I have been drinking Monster Green for years. Never have i had a rythmic heart problem from the drink. The ingredients list states caffeine at number 13. So how can it be a massive caffeine boost that is contributing to deaths? I used to drink coffee, however after 2 cups of a popular brand my hair felt like it was groing and my heart would skyrocket for hours, then i would have to run to the bathroom every 2 hours and release the caffeine in my system BOTH WAYS!. Monster energy drink also states on the can NOT RECOMMDENDED FOR CHILDREN OR PEOPLE SENSITIVE TO CAFFEINE! Mother’s should be aware and in control of what their children put in their bodies. If  I was Monster Co. I would sue the parent for child negelction and endangerment if what the mother states about the drink is true. I wonder what else the child was consuming? It’s obvious the mother was oblivious to her child’s diet. People need to take resposibility for there own actions instead of constantly looking for handouts and bailouts. I’m sorry the child died, i truely am, the death of any child is unmeasurable on the greif scale, but if the child ate a choclate bar which has caffeine or drank 2 cups of coffe and died would you sue the candy or coffee makers? Doubtfull!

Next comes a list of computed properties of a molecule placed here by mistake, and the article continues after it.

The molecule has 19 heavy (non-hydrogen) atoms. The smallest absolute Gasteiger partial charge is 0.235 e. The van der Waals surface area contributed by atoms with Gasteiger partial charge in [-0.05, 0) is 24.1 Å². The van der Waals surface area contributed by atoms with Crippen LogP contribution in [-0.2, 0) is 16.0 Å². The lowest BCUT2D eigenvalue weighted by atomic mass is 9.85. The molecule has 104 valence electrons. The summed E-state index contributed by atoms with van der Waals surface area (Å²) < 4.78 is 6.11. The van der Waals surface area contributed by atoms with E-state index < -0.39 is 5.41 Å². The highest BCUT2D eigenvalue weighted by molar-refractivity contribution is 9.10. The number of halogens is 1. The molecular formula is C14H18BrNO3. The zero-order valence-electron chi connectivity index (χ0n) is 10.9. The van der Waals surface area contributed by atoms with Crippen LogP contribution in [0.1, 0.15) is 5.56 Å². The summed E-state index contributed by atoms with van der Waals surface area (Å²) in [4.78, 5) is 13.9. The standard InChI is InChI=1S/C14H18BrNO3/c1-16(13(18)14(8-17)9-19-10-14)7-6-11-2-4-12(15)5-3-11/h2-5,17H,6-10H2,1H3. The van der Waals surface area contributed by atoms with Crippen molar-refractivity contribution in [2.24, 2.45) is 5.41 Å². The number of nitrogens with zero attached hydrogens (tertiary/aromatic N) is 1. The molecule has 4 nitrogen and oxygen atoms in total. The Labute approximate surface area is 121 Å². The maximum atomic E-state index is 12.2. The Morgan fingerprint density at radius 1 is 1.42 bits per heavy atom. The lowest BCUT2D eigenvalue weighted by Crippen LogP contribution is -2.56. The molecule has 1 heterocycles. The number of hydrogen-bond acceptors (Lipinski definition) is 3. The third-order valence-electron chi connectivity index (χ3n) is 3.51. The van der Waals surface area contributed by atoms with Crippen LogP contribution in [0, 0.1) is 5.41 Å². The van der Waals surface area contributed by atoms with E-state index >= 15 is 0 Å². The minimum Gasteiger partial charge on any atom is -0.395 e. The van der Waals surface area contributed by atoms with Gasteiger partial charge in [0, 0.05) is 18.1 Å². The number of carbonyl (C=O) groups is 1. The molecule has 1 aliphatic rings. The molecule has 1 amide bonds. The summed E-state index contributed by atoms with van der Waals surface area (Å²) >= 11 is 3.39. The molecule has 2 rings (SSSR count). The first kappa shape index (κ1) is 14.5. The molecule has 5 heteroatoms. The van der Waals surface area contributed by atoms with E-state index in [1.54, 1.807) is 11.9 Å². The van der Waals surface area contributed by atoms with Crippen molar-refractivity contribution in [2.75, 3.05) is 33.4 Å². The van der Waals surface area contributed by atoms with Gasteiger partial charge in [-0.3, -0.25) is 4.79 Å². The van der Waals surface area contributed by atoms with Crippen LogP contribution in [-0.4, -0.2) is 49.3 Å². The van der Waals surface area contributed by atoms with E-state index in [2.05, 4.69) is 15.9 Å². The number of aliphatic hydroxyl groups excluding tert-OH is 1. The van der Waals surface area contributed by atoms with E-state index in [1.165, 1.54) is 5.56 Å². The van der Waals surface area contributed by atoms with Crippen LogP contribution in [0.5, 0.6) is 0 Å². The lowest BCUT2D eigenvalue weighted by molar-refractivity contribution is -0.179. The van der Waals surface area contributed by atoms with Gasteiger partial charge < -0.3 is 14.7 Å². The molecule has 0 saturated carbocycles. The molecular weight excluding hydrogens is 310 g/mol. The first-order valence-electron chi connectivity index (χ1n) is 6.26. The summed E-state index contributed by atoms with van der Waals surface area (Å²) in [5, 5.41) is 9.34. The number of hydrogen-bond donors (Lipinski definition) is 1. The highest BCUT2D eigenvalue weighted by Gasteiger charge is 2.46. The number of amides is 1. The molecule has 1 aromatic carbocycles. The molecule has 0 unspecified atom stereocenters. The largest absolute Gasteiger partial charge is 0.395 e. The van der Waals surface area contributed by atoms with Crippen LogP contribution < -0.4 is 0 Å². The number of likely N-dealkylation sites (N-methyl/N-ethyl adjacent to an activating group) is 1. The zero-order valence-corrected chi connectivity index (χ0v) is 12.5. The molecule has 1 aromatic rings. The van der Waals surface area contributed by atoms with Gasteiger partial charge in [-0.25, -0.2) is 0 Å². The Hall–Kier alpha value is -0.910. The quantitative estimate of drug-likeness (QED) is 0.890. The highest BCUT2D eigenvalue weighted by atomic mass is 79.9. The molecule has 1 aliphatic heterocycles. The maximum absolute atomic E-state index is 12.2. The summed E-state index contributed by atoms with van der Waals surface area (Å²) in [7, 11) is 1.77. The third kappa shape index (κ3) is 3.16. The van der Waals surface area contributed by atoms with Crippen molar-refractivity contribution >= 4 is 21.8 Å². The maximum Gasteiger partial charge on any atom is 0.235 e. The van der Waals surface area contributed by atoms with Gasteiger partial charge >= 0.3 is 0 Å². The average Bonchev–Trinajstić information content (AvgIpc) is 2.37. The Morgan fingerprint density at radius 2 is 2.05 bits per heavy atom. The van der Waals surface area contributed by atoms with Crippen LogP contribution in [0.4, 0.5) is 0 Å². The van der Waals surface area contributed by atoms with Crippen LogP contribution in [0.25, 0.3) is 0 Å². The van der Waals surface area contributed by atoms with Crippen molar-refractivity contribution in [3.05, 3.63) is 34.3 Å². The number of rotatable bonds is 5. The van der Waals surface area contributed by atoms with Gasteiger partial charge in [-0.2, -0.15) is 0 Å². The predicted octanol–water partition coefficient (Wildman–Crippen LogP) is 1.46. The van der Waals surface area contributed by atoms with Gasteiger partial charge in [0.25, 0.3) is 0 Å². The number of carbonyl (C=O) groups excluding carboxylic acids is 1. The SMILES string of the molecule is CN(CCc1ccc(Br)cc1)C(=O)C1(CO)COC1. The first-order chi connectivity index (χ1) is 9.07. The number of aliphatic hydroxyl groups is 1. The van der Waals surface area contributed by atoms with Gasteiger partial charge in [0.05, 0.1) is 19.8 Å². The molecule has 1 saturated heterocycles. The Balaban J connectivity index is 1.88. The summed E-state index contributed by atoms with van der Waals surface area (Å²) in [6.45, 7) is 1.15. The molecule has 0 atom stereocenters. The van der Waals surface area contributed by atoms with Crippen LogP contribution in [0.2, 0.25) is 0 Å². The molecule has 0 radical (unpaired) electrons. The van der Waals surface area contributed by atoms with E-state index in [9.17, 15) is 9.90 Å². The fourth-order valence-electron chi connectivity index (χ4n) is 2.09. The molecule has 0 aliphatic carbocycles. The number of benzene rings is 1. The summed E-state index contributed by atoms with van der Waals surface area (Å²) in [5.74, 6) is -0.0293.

• Think About It

    8 years and only 5 people have died? That’s a pretty damn good record.
    More people have died from drinking too much water in the same period of time (water intoxication).

  • alex

    it actually the parents fault cuz they let there kids drank it so I feel these parents need to step up and take responsibility for there poor actions in parenting. so before they go blaming monster they to understand its there fault cuz ive been drinking monster since I was thirteen and haven’t have no heart problems from it so they need to figure something else to blame there deaths on

  • InASense36

    If you read the story you will see a math flaw. It said after she comsumed 2 M energy drinks which is a 16 oz. can which in total is 160mg of caffeine. It then says she was found to have consumed 148oz, that is 3 full cans. Either her mom was buying them or paid no mind to what any of the money she gave her child went to. What about the underlying conditions? People die everyday from normal unknown food allergies but you can’t sue nature. (Yet?) Any sense would tell you that these aren’t good for you but we are forced by life to be productive and go, go, go…….so how bad could the side effects be conpared to the benefit? Hmmm…sounds like a pharmaceutical pill warning label, or is that just me? Ehhh….who am I to complain as I am currently tweaking from a self inflicted energy drink overdose?